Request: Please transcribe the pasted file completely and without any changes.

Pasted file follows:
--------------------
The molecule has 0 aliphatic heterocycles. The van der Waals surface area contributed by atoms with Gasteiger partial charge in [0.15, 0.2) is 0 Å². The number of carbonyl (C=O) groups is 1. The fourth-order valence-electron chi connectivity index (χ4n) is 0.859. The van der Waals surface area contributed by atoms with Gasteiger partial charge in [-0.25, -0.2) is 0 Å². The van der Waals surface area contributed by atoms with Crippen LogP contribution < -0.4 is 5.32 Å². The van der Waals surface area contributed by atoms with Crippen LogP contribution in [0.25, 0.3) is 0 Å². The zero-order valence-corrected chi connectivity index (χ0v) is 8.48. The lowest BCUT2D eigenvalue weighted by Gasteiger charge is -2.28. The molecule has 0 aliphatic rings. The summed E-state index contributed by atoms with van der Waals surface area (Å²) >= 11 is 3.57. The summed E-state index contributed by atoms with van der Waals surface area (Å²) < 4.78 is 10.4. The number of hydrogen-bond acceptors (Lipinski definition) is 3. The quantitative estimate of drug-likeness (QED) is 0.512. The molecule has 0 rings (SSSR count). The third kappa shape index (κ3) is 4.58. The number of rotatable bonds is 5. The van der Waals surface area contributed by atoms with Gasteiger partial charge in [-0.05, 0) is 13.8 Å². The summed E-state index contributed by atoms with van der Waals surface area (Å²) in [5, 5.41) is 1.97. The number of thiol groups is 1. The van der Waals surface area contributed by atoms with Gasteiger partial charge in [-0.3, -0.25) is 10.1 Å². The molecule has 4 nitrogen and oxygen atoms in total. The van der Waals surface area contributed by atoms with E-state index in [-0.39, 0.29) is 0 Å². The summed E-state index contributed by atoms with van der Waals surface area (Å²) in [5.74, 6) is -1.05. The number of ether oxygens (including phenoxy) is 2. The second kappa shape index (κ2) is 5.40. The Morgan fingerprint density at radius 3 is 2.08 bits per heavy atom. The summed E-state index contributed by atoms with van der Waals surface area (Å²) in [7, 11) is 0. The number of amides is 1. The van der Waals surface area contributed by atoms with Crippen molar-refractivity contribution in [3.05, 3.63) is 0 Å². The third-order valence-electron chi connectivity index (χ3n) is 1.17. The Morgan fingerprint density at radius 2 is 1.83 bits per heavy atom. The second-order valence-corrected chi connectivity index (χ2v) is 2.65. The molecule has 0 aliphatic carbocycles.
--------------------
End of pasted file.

The molecule has 0 aliphatic heterocycles. The van der Waals surface area contributed by atoms with Gasteiger partial charge in [0.15, 0.2) is 0 Å². The number of carbonyl (C=O) groups is 1. The fourth-order valence-electron chi connectivity index (χ4n) is 0.859. The van der Waals surface area contributed by atoms with Gasteiger partial charge in [-0.25, -0.2) is 0 Å². The van der Waals surface area contributed by atoms with Crippen LogP contribution < -0.4 is 5.32 Å². The van der Waals surface area contributed by atoms with Crippen LogP contribution in [0.25, 0.3) is 0 Å². The zero-order valence-corrected chi connectivity index (χ0v) is 8.48. The lowest BCUT2D eigenvalue weighted by Gasteiger charge is -2.28. The molecule has 0 aliphatic rings. The summed E-state index contributed by atoms with van der Waals surface area (Å²) >= 11 is 3.57. The summed E-state index contributed by atoms with van der Waals surface area (Å²) < 4.78 is 10.4. The number of hydrogen-bond acceptors (Lipinski definition) is 3. The quantitative estimate of drug-likeness (QED) is 0.512. The molecule has 0 rings (SSSR count). The third kappa shape index (κ3) is 4.58. The number of rotatable bonds is 5. The van der Waals surface area contributed by atoms with Gasteiger partial charge in [-0.05, 0) is 13.8 Å². The summed E-state index contributed by atoms with van der Waals surface area (Å²) in [5, 5.41) is 1.97. The number of thiol groups is 1. The van der Waals surface area contributed by atoms with Gasteiger partial charge in [-0.3, -0.25) is 10.1 Å². The molecule has 4 nitrogen and oxygen atoms in total. The van der Waals surface area contributed by atoms with E-state index in [-0.39, 0.29) is 0 Å². The summed E-state index contributed by atoms with van der Waals surface area (Å²) in [5.74, 6) is -1.05. The number of ether oxygens (including phenoxy) is 2. The second kappa shape index (κ2) is 5.40. The Morgan fingerprint density at radius 3 is 2.08 bits per heavy atom. The summed E-state index contributed by atoms with van der Waals surface area (Å²) in [7, 11) is 0. The number of amides is 1. The van der Waals surface area contributed by atoms with Crippen molar-refractivity contribution in [3.05, 3.63) is 0 Å². The third-order valence-electron chi connectivity index (χ3n) is 1.17. The Morgan fingerprint density at radius 2 is 1.83 bits per heavy atom. The second-order valence-corrected chi connectivity index (χ2v) is 2.65. The molecule has 0 aliphatic carbocycles.